Grants and Contracts Details
Group B Streptococcus (GBS) is a normal constituent of the intestinal and vaginal flora in 15–30% of healthy adults. The bacterium can, however, cause infections in elderly and immunocompromised patients, pregnant women, and is the main case of fatal invasive disease in newborns. For the development of sepsis and meningitis, GBS colonizes the colon and the small intestine, translocates across the intestinal epithelium, spreads in the bloodstream, evades immune mechanisms preventing GBS clearance from the blood stream and finally disrupts the blood-brain barrier entering the central nervous system. A key virulence factor, a GBS pore-forming toxin β-hemolysin (also known as the β-hemolytic lipid pigment or granadaene) facilitates translocation across the epithelial and endothelial walls, including the blood–brain barrier. The genes responsible for the hemolytic pigment expression are encoded in the cyl gene cluster which is negatively regulated by the major two-component system CovS/R and the redox-sensing regulator Rex. Because many haemolytic strains of GBS are not pigmented on blood agar, detection of GBS pigment is generally carried out on the starch-serum based Granada-type media in which the production of the toxin is stimulated by a folate pathway inhibitor. We developed a new chemically defined medium (CDM) which triggers the pigment expression. Using this medium, we demonstrated that the unknown molecule secreted by GBS strains strongly inhibits the production of β-hemolysin. Here we propose to use the new CDM to screen the transposon library of GBS CJB111 to identify the mechanisms of regulation of β- hemolysin expression. Using RNA-seq approach, we additionally identify GBS genes dysregulated by the inhibitor molecule. Isogenic mutants in the candidate genes defined by transposon and RNA-seq approaches will be constructed and analyzed to determine if gene deletions affect β-hemolysin expression and regulation of the cyl gene cluster. The results of this exploratory work have a potential to lead to development of a novel drug which inhibits the invasion state of GBS.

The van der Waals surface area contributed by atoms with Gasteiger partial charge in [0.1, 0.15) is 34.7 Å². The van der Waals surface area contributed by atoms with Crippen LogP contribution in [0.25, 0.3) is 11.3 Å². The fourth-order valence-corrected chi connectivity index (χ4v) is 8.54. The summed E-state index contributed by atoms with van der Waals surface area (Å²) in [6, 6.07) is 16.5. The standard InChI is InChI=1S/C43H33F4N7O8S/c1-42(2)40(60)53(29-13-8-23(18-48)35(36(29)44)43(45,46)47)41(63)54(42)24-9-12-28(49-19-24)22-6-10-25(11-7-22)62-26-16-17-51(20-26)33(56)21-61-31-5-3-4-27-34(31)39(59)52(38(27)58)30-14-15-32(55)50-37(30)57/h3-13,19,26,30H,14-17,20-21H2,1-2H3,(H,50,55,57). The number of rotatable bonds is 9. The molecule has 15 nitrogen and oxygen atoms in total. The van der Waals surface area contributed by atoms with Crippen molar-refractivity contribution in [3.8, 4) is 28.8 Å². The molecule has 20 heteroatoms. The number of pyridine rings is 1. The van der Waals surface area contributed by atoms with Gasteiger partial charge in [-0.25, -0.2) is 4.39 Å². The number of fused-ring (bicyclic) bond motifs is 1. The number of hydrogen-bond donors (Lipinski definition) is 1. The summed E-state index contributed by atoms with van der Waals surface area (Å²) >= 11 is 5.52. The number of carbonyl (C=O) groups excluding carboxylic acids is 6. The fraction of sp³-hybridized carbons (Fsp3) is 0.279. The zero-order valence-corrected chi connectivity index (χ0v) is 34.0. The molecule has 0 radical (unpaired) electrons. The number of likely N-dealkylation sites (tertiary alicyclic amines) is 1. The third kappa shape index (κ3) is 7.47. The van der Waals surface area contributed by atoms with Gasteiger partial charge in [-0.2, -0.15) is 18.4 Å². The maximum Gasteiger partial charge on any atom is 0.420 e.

|Effective start/end date||5/19/23 → 4/30/25|
- National Institute of Allergy and Infectious Diseases: $191,250.00
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